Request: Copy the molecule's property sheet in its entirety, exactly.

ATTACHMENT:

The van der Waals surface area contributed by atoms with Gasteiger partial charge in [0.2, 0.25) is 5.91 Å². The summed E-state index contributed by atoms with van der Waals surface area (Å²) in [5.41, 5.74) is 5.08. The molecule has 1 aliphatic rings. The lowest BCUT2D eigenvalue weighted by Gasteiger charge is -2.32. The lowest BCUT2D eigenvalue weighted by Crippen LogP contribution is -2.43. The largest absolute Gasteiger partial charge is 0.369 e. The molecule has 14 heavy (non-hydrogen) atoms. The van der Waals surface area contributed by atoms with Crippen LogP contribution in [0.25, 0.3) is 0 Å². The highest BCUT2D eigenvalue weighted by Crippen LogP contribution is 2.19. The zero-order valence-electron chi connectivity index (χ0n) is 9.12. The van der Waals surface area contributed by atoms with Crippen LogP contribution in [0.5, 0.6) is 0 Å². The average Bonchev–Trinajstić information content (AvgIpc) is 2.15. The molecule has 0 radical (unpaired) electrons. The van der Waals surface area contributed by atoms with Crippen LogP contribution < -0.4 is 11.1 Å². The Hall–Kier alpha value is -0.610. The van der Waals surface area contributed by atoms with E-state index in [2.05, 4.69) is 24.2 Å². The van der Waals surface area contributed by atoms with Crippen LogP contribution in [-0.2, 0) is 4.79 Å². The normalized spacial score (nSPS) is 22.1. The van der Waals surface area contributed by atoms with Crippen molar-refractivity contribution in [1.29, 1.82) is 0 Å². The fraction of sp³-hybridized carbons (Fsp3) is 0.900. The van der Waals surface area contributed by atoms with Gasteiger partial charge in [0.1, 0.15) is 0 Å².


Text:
The van der Waals surface area contributed by atoms with Gasteiger partial charge in [0.2, 0.25) is 5.91 Å². The summed E-state index contributed by atoms with van der Waals surface area (Å²) in [5.41, 5.74) is 5.08. The molecule has 1 aliphatic rings. The lowest BCUT2D eigenvalue weighted by Gasteiger charge is -2.32. The lowest BCUT2D eigenvalue weighted by Crippen LogP contribution is -2.43. The largest absolute Gasteiger partial charge is 0.369 e. The molecule has 14 heavy (non-hydrogen) atoms. The van der Waals surface area contributed by atoms with Crippen LogP contribution in [0.25, 0.3) is 0 Å². The highest BCUT2D eigenvalue weighted by Crippen LogP contribution is 2.19. The zero-order valence-electron chi connectivity index (χ0n) is 9.12. The van der Waals surface area contributed by atoms with Crippen LogP contribution in [0.5, 0.6) is 0 Å². The average Bonchev–Trinajstić information content (AvgIpc) is 2.15. The molecule has 0 radical (unpaired) electrons. The van der Waals surface area contributed by atoms with Crippen LogP contribution < -0.4 is 11.1 Å². The Hall–Kier alpha value is -0.610. The van der Waals surface area contributed by atoms with E-state index in [2.05, 4.69) is 24.2 Å². The van der Waals surface area contributed by atoms with Crippen LogP contribution in [-0.2, 0) is 4.79 Å². The normalized spacial score (nSPS) is 22.1. The van der Waals surface area contributed by atoms with Crippen molar-refractivity contribution in [1.29, 1.82) is 0 Å². The fraction of sp³-hybridized carbons (Fsp3) is 0.900. The van der Waals surface area contributed by atoms with Gasteiger partial charge in [0.1, 0.15) is 0 Å².